Presidency and Parliament
The most important national office is that of the president,
who is defined in the Constitution as head of state, chief
executive, and commander in chief of the armed forces. Although
governmental institutions are divided in the customary way
between the executive, legislative, and judicial branches, the
president's powers as chief executive are formidable compared to
those of the legislature. Thus, it cannot be said that the
Constitution provides the political system with the benefits of a
genuine separation of powers.
With Parliament's approval, the president appoints the prime
minister and in consultation with the prime minister chooses the
members of the cabinet. It is the chief executive, rather than
the prime minister, who presides over the cabinet's
deliberations, and who may assume any ministerial portfolio. The
president also has the authority to dissolve Parliament at any
time and call for new elections. The president cannot exercise
this power, however, if the legislature has been in power for
less than a year and does not consent to the dissolution, or if
it is considering a resolution to impeach the president.
A striking feature of the governmental system is the huge
size of cabinets. The Constitution designates twenty-eight
minister-level portfolios, including two (the ministries of
defense and plan implementation) held by the president.
Additional ministers, however, may be appointed to take
responsibility for special areas, such as the prevention of
terrorism. District ministers, who play a major role in local
government, are also designated. Including deputy ministers, a
cabinet at one time may have more than eighty members chosen from
the parliamentary ranks of the ruling party. In the late 1980s,
ministerial rank and the resources made available through access
to budgetary funds were, for individual legislators, an
invaluable source of patronage and local level influence.
The president can announce a national referendum to seek
popular approval of proposals of pressing national importance,
including bills that have been rejected by Parliament. Other
presidential prerogatives include declarations of war and peace,
the granting of pardons, and the exercise of broad emergency
powers. In the event of a public emergency, the president can
invoke the power to enact measures without the consent of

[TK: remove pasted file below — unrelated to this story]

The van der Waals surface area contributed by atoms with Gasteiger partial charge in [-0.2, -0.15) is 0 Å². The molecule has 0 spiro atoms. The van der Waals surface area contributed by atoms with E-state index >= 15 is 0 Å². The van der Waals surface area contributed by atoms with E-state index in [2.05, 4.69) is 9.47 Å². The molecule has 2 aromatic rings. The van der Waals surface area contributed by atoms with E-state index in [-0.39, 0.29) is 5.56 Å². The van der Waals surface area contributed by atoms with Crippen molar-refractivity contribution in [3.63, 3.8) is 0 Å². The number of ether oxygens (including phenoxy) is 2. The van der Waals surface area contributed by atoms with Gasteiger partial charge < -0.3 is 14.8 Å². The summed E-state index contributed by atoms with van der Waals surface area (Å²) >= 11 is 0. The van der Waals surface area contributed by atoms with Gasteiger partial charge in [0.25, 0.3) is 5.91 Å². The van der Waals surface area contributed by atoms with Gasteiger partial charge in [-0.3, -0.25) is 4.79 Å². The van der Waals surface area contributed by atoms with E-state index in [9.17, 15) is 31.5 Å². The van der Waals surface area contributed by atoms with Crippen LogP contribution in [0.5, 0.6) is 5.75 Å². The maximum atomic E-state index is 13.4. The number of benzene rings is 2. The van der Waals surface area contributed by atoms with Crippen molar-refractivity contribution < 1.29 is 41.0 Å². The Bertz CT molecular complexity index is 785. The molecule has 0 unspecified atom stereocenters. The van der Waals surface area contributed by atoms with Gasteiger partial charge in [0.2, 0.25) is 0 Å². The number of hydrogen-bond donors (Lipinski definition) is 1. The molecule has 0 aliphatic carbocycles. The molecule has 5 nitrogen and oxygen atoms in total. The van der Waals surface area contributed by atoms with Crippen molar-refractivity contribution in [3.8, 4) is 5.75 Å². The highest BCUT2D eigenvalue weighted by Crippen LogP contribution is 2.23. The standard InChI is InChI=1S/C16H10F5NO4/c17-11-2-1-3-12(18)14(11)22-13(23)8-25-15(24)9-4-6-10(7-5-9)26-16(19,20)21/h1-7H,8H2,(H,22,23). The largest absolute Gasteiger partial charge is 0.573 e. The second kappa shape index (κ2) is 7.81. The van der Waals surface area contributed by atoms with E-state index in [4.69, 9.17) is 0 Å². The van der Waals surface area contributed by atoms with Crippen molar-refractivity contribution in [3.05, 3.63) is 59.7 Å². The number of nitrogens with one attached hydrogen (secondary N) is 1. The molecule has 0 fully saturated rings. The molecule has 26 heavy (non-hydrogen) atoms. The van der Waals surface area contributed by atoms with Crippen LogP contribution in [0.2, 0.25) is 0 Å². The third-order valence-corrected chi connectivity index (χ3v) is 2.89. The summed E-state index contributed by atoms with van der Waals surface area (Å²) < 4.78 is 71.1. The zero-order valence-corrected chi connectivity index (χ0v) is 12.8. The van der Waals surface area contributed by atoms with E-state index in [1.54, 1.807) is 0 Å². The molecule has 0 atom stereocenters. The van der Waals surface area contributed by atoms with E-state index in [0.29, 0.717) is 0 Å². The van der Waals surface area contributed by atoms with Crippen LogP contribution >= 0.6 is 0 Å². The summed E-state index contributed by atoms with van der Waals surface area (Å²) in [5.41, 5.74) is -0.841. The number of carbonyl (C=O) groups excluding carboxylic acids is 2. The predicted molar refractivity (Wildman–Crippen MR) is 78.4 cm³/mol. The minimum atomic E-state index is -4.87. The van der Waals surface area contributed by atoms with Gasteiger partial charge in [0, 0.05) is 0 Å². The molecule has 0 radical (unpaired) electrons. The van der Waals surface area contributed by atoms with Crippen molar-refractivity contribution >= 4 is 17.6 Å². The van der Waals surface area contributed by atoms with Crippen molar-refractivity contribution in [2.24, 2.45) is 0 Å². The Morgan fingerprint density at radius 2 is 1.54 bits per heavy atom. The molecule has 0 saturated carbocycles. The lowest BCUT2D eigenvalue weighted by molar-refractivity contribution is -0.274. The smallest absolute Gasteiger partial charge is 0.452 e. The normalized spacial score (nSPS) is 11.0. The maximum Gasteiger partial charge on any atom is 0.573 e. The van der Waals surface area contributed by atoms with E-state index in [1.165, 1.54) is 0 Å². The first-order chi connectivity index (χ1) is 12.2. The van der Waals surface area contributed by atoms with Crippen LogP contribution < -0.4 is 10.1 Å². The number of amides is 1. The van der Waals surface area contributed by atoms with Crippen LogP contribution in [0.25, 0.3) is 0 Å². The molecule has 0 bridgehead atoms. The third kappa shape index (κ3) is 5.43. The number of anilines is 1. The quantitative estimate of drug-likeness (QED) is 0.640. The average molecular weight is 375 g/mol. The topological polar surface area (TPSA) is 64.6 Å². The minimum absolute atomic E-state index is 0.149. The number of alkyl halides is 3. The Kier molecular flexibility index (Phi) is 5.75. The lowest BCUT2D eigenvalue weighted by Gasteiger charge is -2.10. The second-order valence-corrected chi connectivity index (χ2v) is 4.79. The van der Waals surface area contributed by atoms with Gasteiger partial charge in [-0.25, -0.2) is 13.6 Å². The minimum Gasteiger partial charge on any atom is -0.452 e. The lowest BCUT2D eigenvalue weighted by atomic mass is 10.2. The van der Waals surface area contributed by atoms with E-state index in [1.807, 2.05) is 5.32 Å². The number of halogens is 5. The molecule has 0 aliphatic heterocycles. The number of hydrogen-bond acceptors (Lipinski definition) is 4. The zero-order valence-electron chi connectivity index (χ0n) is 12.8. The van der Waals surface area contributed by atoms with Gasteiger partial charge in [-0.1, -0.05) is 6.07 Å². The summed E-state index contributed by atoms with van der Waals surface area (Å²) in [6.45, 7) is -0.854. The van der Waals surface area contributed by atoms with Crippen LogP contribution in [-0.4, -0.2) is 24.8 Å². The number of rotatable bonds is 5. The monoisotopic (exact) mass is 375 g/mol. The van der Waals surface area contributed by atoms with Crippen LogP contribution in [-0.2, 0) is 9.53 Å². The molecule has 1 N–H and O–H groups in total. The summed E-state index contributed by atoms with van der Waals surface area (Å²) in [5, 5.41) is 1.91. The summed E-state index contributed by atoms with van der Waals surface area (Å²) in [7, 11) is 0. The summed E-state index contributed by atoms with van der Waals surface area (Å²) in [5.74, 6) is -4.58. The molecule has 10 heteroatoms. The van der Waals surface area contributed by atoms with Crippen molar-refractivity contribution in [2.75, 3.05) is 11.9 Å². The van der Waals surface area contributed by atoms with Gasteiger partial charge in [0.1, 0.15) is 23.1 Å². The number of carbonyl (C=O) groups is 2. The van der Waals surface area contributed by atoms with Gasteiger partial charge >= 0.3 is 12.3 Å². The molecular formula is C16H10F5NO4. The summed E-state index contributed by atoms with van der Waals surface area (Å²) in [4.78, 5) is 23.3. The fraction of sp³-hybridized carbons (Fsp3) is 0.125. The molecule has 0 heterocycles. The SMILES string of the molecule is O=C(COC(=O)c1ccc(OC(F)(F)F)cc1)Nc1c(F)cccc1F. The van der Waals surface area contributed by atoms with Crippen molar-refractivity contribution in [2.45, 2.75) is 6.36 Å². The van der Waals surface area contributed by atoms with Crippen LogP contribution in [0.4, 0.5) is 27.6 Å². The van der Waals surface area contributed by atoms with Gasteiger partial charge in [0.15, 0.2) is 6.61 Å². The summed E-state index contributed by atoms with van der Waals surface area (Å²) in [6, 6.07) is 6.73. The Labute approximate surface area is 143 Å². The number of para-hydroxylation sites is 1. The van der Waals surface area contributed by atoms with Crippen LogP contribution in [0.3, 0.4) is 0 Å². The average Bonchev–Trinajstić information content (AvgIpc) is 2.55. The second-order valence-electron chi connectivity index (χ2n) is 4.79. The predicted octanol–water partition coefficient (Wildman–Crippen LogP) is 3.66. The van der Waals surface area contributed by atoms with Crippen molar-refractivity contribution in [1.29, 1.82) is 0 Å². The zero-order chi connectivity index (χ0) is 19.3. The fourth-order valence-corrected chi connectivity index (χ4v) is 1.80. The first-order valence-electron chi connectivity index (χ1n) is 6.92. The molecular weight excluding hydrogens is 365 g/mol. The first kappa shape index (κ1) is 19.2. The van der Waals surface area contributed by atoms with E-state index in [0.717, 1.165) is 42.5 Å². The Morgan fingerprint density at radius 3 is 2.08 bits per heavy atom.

Parliament. The legislature, however, must convene no more than
ten days after the chief executive's proclamation of an
emergency. If a majority of the legislature fails to approve the
state of emergency after two weeks, it automatically lapses; it
lapses after ninety days if a simple majority of the members of
Parliament do not approve its continuation.
The president is popularly elected for a term of six years.
He or she may serve no more than two consecutive six-year terms.
The Constitution stipulates, however, that the term of a chief
executive who assumes office other than through a normal
presidential election will not be counted as one of the two.
Whether this means that Jayewardene's first term from 1977 to
1982, which began with his election as prime minister in the 1977
general election, would be counted toward the two-term total was
unclear. The Third Amendment to the Constitution, approved in
1982, allows the president to hold a presidential election at any
time following his fourth year in office.
The Constitution states that the president is responsible to
Parliament and can be impeached by the legislature if that body
approves the measure by a two-thirds vote and the Supreme Court
also calls for his or her removal from office. Grounds for
impeachment include mental or physical incapacitation, moral
offenses, abuses of power, bribery, treason, and blatant
violations of the Constitution. The prime minister assumes the
responsibilities of the president if the incumbent is disabled or
is overseas. Parliament chooses a new president if the incumbent
dies or leaves office before the end of his or her term.
During the mid-1980s, the powers vested by the Constitution
in the chief executive, the unprecedented majority that the UNP
won in the July 1977 election, the 1982 postponement of a new
general election until 1989, and a strong tradition of party
discipline provided Jayewardene virtually unchallenged control
over Parliament. The Constitution gives the legislature a term of
six years. But in November 1982, Jayewardene, elected the
previous month to a second six-year presidential term, announced
his decision to hold a popular referendum on a constitutional
amendment, the fourth, which would extend the life of Parliament
from six to twelve years (a general election was due by August
1983). As justification for the amendment, he cited both his
popular mandate (he won 52.9 percent of the votes cast in the
October 1982 presidential election compared to 39.1 percent for
his nearest opponent) and the threat posed by an "antidemocratic , violent and Naxalite group" associated with the
opposition SLFP that allegedly planned to seize power and "[tear]
up all constitutional procedures." (The term "Naxalite" refers to
a leftist, revolutionary and violent movement that emerged in
India during the 1960s.) After approval by Parliament and the
Supreme Court, the amendment was supported by a narrow 54.7
percent of the voters on December 22, 1982. The fact that the
referendum took place during a state of emergency and that there
were widespread reports of voter fraud and intimidation caused
many to doubt the legitimacy of this procedural exercise.
Observers noted, however, that members of the opposition were
allowed to express their opinions freely prior to the December 22
vote and were given access to the media, including television.
The Constitution stipulates that when the next general election
is held, the number of members of Parliament shall be increased
from 168 to 196.
Data as of October 1988